Human Revolution

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Tuesday, October 25, 2005

My First Published Article

This piece first appeared in the August 18, 1998 edition of the Philadelphia Inquirer. It's been sitting on a backup CD for some time, so I thought it about time to put it back up on the 'net. It's still one of my favorite pieces, although I strongly dislike the title the Inquirer gave it (it made me sound like a whining teenager, IMO).

A messy world -- but not one of our making

By Paul Nowak Jr.
Hi. It's me, down here. I don't think you know me and my friends.

Oh, you say you do, but I don't think that's true. You call us Generation X or Next or whatever else comes to your mind when you see us or hear about us. And you definitely hear a lot about us. In fact, it seems we're a problem for you. Like you can't figure us out or something.

So, I thought maybe you'd listen. But we're beginning to think you can't hear us anymore.

I remember when you expelled my friends and me for praying around the flagpole at school. Not allowed to practice a religious faith, we put our faith in other things. We escaped our problems through drugs, and you complained about us to one another. We got one another pregnant, and you gave us condoms and told us to get abortions. We were a little late with some abortions, like my friends in Delaware, and you labeled us baby killers and shamed us in the public eye. Now, we shoot one another -- perhaps our most desperate cry for help -- and you say to one another, "What shall we do about them?"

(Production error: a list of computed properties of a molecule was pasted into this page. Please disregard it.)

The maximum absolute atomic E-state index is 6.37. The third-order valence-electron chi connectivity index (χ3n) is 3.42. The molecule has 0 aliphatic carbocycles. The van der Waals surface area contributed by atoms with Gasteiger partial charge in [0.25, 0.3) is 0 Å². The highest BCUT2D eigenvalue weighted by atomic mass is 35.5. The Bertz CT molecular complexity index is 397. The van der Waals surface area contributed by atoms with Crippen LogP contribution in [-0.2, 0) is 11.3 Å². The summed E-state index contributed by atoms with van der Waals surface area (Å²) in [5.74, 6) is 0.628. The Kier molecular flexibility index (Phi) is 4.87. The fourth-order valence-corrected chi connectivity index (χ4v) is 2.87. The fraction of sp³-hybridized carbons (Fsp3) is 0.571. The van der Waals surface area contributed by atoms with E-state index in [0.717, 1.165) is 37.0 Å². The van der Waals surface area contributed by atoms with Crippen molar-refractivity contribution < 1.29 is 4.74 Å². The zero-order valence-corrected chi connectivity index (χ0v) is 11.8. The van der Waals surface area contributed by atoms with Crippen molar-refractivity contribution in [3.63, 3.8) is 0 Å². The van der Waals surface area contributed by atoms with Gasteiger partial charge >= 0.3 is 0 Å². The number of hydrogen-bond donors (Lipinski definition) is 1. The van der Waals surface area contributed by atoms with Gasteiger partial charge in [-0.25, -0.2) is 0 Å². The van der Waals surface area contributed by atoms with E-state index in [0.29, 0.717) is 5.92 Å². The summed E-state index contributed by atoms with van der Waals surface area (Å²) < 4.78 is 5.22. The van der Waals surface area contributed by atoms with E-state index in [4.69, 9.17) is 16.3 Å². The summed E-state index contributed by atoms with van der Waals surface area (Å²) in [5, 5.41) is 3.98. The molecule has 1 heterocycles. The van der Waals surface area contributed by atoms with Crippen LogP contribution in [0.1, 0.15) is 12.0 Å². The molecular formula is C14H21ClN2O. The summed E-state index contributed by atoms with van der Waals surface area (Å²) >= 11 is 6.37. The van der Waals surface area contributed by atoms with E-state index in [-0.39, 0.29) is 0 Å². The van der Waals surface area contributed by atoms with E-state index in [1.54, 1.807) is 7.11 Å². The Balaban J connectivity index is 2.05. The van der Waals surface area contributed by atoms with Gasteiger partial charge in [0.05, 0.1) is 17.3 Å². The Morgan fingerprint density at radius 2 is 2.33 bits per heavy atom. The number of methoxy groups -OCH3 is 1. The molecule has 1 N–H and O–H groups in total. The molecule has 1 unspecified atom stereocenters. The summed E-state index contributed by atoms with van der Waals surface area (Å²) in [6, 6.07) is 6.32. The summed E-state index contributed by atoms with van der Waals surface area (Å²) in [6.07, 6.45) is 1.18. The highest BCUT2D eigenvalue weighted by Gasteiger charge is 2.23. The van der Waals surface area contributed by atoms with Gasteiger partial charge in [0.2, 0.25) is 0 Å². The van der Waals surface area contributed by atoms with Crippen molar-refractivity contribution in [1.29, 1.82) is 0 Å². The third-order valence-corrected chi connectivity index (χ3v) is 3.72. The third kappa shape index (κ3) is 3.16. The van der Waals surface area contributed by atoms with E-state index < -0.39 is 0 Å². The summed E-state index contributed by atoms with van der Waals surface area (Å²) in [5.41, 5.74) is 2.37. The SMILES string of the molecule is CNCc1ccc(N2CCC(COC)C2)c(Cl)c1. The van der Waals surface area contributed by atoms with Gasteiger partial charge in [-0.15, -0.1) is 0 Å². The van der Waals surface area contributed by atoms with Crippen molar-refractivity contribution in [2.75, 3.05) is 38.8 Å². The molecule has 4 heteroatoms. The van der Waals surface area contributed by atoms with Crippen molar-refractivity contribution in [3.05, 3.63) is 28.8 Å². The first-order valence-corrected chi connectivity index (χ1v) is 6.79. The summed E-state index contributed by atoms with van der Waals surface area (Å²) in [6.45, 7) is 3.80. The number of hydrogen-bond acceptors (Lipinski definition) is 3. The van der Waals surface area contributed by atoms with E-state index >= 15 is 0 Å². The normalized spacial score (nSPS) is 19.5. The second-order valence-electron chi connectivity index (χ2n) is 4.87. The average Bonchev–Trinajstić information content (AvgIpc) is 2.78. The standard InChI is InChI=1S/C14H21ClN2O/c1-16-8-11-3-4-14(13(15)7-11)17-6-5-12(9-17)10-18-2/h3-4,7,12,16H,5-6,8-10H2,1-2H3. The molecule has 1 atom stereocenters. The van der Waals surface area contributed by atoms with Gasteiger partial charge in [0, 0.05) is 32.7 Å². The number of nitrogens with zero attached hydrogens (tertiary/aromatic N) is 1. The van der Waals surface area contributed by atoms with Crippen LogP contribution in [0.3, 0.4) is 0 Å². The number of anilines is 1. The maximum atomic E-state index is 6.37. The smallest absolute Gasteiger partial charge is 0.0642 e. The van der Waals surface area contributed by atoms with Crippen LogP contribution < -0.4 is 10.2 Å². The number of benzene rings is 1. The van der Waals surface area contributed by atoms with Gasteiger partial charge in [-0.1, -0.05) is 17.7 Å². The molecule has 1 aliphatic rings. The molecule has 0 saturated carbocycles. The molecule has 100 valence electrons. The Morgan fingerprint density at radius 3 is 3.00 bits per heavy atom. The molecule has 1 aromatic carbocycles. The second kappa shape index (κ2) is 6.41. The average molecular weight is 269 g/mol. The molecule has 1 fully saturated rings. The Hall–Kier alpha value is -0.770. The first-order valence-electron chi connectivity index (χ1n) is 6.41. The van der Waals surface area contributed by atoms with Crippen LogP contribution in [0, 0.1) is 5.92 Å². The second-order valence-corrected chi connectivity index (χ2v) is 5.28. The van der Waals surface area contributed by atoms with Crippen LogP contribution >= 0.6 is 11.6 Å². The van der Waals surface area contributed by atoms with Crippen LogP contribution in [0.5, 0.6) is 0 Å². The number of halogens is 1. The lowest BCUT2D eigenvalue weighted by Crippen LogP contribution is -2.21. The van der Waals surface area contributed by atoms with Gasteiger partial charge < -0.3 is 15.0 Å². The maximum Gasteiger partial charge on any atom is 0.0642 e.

Ever think of asking us?

No, not our opinions. You've asked for them plenty of times. How about solutions? Maybe, just maybe, we know what's wrong.

Seventy-six percent of us don't have parents to come home to after school -- both parents work. Our teachers and guidance counselors can't help all of us -- we're just too many. So to whom do we turn? One another?

I guess we can't use your standards for choosing our role models. All you seem to show are the ones who got high, aborted, and pulled the trigger.

What I'm saying -- what we're crying out -- is that we need something or someone to believe in.

Don't crush us for doing the right things, and we won't do the wrong ones.

Show us a family, and we won't start and end ours before we are out of high school.

Listen and talk to us, and we won't have to kill one another for your attention.


Note that this was written a few years before the Columbine incident. Also, the line about "my friends in Delaware" refers to Amy Grossberg and her boyfriend, Brian Peterson, who had killed their newborn child moments after birth and were crucified in the press for it.


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